Another best practice is to keep your emails under 30 kb. Eliminate content that is not required to keep the size small. This is a high-priority issue that should be addressed from the get-go.

If you are running a business email campaign, avoid sending attachments with your emails. Attachments from unknown email addresses and servers are red flags for viruses or malware. This is another high-priority issue.

IP address

Your IP address is your online address and one of the essential parts of your email.  Email service providers check your IP address to see if it's blacklisted or on a caution list. Mails sent from these IP addresses are automatically redirected to the spam folder.

If the IP address has received complaints about sending spam emails, chances are it will already feature in blacklists.

This is why most companies are very selective when choosing the hosting service for their mail campaigns. It is also the reason why businesses don't run mail campaigns from their IP address. You don't want all emails from your domain to be classified as spam.

The marketing automation companies are aware of a bad IP reputation, limiting the senders who misuse the service.


The word Metadata means data about data. Email metadata includes details like the sender and receiver, the IP address from where the email was sent, the IP address of the receiver, and the timestamp of the email. 

The spam filters evaluate the metadata of the emails to classify the mail as secure or spam. To avoid the email from going to the spam folder, keep a few things in mind. One can use merge tags to personalize the To field in the email.

Asking the receiver to add you to their contact list is the best way to ensure that your emails go directly to their inbox.

Address your emails to the name of the person. Avoid addressing the emails directly to their email address, as this is another flag for the spam filters. I recommend using merge tags to prevent this.

Email domains like Gmail run aggressive algorithms when it comes to filtering spam mail. It takes time for private domains to acquire IP reputation, and hence it could be risky to send an extensive email campaign using the services of a new domain.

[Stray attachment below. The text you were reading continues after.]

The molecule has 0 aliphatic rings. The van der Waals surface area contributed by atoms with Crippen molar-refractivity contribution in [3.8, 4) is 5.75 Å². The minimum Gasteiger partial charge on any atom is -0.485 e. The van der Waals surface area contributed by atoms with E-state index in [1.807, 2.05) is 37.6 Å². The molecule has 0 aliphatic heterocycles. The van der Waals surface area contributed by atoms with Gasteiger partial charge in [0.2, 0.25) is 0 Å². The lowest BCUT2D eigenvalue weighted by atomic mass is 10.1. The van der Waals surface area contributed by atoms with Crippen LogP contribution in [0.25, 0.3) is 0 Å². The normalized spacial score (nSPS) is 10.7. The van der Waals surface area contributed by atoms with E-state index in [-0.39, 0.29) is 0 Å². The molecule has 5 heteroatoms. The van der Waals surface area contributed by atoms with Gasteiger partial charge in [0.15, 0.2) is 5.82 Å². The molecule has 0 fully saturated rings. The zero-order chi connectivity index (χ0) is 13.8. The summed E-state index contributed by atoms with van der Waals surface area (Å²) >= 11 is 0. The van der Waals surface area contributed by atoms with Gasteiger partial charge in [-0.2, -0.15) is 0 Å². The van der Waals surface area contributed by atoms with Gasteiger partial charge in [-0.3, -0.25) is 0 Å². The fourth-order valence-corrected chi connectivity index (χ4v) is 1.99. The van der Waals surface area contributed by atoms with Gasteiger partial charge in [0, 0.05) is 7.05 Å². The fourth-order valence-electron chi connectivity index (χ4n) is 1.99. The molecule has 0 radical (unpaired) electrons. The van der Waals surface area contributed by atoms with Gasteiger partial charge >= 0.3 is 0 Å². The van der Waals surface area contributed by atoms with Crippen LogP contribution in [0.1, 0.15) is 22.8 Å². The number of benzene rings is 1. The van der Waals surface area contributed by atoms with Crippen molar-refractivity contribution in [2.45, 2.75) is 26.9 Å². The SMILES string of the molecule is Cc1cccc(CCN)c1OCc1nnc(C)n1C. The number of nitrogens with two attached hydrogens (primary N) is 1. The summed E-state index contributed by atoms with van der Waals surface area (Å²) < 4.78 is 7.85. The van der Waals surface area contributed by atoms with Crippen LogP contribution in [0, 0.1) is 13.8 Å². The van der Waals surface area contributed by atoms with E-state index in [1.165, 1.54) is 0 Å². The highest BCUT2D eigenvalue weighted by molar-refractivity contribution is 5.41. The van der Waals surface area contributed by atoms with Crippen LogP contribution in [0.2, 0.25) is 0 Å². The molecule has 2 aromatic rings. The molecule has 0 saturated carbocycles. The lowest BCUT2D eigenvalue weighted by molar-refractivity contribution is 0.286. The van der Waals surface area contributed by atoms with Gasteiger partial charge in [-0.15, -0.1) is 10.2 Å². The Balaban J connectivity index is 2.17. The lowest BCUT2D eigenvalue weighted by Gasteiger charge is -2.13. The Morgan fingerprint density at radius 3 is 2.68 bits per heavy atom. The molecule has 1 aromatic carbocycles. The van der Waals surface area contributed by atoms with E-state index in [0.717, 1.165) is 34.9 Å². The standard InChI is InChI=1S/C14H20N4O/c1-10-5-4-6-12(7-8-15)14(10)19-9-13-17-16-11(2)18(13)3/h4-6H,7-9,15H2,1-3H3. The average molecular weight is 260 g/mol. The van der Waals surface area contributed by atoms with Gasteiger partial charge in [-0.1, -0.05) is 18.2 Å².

Some spam filters also conduct a Captcha test to verify if a human is sending the email or an automated mail.

Content and formatting

The content in any email must be clean, clear, and free of words typically associated with spam mails. Today, most private domains and ISPs have advanced spam filters that even select spam emails based on the content and images in the emails.

Format your email content

While there is no fixed rule for formatting your emails, there are some best practices you should follow:

  • Write as if you're writing to a friend. Shift your perspective from marketing to communicating.
  • Pay attention to your "From." As far as possible, use a real person instead of an obscure email address. You can also use common "from" fields like Contact or Support.
  • List your contact information. It gives your mail and brand credibility in the eyes of the spam filters and the viewers.
  • Limit the use of links and images and avoid broken links or links that go to spam sites.
  • Always offer your users an opt-out. Make sure that all your mails carry the unsubscribe link.

Avoid the use of words that are common in spam emails. The intelligent marketer always has a ready list of words to avoid.

Maintain a balance between text and images, write clean HTML code to ensure that the emails provide a good viewer experience.

spam or not spam emails

Many email clients will block the images in the emails by default. One must ensure that the emails can be understood even without the pictures.

In Closing

Spam filters are essential for protecting your email network for a secure business environment. When you decide to invest in a filtering solution or upgrade the existing solution, keep in mind that there is a lot of software available in the market. Start by defining your internal needs, take time to identify your internals, and then evaluate the products to see which one best fits the bill. 

Check whether the spam filtering software can block spam. Not all software can do the job well. The administrators must also have access to edit the existing rules to customize the rules as per organizational needs. Keep these things in mind, and you will get hold of spam filtering software that will do wonders for your needs.

David Campbell

David Campbell is a digital marketing specialist at Ramp Ventures. He helps manage the content marketing team at Right Inbox. When he's not working, he enjoys traveling and trying to learn Spanish.